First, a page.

Articles of Incorporation act as a charter to establish the existence of a corporation in the United States, and are filed with the Secretary of State where the business entity is doing business. They are sometimes referred to as the certificate of incorporation or the corporate charter, or if the business is Limited Liability Companies (LLCs) they are called Articles of Organization.
All corporations have paperwork that must be completed and kept on file to prove the business and its owners are acting as a corporation or LLC rather than an individual. C Corporations, S Corporations, LLCs and Limited Partnerships (LPs) all must have paperwork substantiating their existence as limited liability entities. Articles of Incorporation establish the existence of your corporation in your state, and set forth certain basic information about the new business.
The articles of incorporation set out:
- the company’s name,
- the initial board of directors,
- the authorized number of shares,
- the corporate purpose (usually stated in broad language such as “to engage in any lawful activity,” in order to avoid limiting the corporation’s business prospects),
- the corporation’s name and address (principal place of business),
- the name and address of your corporation’s registered agent, who will be authorized to physically accept delivery of certain legal documents (including lawsuits) on behalf of your corporation.
Because it is a matter of public record, specific, detailed, or confidential information about the corporation should not be included in the articles of incorporation. Articles of incorporation are one of many corporate formalities, or steps that must be taken for an entity such as a corporation or LLC to be considered a separate legal entity with the protections that limit the owner’s liability.
Why are Corporate Formalities Important?
The problem is that by not following the corporate formalities you open yourself up to unlimited personal liability if your corporation or LLC gets sued. If you haven’t met all the corporate formalities, you can be held personally responsible for the corporation’s claim. That defeats the whole purpose of setting up your entity! An entity exists largely to protect you from losing your personal possessions if the business is sued. If you set up and maintain the corporate formalities, there is a corporate veil, that protects you.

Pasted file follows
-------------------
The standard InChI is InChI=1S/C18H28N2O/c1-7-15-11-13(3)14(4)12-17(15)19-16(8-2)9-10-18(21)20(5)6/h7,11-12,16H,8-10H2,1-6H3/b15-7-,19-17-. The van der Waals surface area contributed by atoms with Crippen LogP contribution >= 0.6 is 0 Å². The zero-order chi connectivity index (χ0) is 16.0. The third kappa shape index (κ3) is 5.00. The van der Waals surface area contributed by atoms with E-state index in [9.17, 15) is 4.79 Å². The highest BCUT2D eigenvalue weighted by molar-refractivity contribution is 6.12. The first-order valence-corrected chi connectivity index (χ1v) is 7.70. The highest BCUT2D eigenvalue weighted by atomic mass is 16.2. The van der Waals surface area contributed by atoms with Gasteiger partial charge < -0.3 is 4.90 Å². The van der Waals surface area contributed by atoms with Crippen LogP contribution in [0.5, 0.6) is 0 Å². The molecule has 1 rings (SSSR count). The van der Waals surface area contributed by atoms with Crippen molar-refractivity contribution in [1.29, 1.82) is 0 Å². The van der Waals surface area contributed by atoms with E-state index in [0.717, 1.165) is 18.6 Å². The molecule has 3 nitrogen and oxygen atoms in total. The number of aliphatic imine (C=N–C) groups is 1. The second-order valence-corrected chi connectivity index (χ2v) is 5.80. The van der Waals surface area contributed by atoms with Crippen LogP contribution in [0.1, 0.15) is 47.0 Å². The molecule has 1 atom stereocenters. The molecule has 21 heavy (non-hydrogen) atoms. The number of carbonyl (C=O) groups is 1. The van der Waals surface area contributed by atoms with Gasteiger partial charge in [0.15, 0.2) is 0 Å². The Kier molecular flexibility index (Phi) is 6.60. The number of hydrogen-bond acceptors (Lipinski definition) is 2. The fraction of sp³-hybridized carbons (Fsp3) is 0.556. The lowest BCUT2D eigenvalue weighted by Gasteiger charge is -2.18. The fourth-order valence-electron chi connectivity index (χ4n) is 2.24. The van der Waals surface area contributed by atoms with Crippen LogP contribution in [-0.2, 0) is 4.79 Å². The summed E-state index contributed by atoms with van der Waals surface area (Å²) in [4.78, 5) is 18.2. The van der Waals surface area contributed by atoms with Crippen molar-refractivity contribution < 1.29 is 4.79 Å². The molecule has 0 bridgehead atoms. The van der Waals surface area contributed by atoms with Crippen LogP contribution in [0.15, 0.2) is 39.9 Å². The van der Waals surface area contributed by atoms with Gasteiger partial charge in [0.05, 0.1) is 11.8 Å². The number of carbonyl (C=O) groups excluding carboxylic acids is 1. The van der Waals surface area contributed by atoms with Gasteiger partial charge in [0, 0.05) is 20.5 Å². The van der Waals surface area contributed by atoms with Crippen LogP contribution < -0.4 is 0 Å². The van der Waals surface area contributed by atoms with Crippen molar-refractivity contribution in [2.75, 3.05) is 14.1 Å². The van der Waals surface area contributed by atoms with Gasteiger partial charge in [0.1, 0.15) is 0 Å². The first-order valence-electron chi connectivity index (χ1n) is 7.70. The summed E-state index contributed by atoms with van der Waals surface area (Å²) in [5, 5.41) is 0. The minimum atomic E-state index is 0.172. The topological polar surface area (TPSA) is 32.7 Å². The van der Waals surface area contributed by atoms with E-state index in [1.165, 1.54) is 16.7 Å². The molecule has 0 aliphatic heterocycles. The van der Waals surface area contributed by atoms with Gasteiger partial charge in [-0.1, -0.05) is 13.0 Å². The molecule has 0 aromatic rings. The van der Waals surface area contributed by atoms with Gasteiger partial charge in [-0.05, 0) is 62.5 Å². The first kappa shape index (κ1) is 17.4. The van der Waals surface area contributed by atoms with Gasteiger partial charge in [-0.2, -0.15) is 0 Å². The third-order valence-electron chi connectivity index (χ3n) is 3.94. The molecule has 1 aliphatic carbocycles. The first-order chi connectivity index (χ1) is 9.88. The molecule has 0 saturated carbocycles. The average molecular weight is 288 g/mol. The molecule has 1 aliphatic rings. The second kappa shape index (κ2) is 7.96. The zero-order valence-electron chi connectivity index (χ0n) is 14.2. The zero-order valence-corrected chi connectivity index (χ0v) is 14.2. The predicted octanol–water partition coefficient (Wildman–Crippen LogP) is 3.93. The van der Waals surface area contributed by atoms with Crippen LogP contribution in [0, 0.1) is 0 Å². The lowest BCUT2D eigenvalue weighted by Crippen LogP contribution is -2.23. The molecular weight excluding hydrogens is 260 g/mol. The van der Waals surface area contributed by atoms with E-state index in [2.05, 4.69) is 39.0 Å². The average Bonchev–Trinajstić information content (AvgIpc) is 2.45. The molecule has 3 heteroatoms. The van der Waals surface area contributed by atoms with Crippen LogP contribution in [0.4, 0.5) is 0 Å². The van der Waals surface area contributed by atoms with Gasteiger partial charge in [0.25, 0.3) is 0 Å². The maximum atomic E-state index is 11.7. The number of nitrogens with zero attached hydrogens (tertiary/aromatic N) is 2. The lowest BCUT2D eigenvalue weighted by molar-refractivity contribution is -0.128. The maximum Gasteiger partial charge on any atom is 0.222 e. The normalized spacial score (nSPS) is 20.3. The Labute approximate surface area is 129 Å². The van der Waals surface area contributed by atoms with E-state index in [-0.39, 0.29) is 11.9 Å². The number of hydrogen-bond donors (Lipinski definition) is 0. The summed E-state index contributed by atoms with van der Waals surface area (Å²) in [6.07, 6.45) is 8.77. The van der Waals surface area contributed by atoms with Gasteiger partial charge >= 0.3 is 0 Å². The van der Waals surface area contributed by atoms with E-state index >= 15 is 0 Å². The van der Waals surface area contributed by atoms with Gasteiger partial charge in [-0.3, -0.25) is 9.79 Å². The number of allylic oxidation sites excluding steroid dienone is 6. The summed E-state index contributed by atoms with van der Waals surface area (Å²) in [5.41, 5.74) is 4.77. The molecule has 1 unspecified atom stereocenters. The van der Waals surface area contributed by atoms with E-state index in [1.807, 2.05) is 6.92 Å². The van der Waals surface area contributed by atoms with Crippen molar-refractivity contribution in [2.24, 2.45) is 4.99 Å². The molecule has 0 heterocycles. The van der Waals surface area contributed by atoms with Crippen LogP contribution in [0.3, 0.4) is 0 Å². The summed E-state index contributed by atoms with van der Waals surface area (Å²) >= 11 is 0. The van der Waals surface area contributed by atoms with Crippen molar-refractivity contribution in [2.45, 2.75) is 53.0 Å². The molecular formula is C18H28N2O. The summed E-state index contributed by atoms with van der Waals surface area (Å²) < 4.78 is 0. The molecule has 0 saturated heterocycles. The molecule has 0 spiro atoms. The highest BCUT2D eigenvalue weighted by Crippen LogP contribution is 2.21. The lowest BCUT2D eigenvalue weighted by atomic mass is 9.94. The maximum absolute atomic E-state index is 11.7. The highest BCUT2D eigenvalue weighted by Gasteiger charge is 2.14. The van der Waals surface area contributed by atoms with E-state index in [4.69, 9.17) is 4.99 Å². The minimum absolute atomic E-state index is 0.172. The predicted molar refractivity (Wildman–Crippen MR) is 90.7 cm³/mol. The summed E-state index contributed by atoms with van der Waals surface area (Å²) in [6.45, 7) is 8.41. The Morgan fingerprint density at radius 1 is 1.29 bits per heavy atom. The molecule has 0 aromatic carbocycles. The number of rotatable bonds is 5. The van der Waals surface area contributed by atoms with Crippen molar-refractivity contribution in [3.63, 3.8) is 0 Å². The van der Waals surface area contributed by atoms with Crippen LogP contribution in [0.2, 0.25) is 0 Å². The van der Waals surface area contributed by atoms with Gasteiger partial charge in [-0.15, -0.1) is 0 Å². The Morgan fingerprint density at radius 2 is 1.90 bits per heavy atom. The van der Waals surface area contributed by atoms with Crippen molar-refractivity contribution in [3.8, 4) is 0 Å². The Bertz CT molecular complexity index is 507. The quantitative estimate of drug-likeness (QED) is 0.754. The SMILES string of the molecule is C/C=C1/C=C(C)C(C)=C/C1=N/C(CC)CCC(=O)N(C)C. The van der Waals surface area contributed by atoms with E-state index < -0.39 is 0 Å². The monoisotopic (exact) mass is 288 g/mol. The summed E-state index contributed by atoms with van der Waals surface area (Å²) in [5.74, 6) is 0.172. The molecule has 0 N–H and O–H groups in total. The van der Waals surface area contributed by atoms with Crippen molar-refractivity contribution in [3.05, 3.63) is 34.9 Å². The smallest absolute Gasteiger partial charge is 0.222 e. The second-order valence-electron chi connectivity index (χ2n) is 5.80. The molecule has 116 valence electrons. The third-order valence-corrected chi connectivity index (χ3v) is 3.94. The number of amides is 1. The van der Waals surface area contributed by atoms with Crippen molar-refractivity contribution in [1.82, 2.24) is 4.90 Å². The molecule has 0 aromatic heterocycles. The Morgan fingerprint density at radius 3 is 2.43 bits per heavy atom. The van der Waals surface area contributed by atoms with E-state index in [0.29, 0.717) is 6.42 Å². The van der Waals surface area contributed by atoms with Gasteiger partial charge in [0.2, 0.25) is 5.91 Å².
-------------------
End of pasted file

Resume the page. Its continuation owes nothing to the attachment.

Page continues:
The crazy thing is that is an increasing common problem with business owner failing to follow corporate formalities and losing lawsuits as a result. In fact, 50% of business and real estate ventures are losing to this extremely common legal attack because they fail to protect against court decisions that pierce the veil. This means business and real estate venture owners are being held personally liable for lawsuits against their corporation, LP or LLC, and are vulnerable to losing their possessions.
What are Some of the Other Corporate Formalities Required?
To be protected you need:
- A registered agent,
- An operating agreement,
- Minutes of the organizational meeting or the issuance of ownership certificates,
- A Federal Identification Number
- Regular meeting minutes kept in a corporate minute book,
- And initial organization filings such as the Articles of Incorporation.
The corporation is governed by rules found in its bylaws. Its decisions are recorded in meeting minutes, which are kept in the corporate minute book.
Without these protection, you as a business owner will be vulnerable to unlimited liability, meaning if someone sues your business you could personally be responsible for the costs of what the judge decides should be paid out to the other party. So for these reasons it is essential to take the steps to set up and maintain the full protection that a LLC, C Corp or S Corp offer the business owner and shareholders.
Articles of Incorporation: Filing and Fees
Once your new corporation’s articles of incorporation are written and signed, they need to be filed with your state’s Secretary of State office (or similar state agency that handles business registration). In all states, a fee is required to file the articles of incorporation — ranging anywhere from $35 to $300, depending upon the state of incorporation. In some states, the filing fee varies if the new corporation is a non-profit rather than a traditional (for-profit) corporation. For example, in California the fee for filing articles of incorporation for a traditional “general stock” corporation is $100, while the filing fee for a non-profit’s articles of incorporation is $30.
Get Help Now
Writing and filing your new corporation’s articles of incorporation is a key step on your business’s path to success. Corporate Direct can ensure that your new business complies with your state’s legal requirements at all steps in the incorporation process. To learn more simply call 1-800-600-1760 or request a free 15 minute consultation.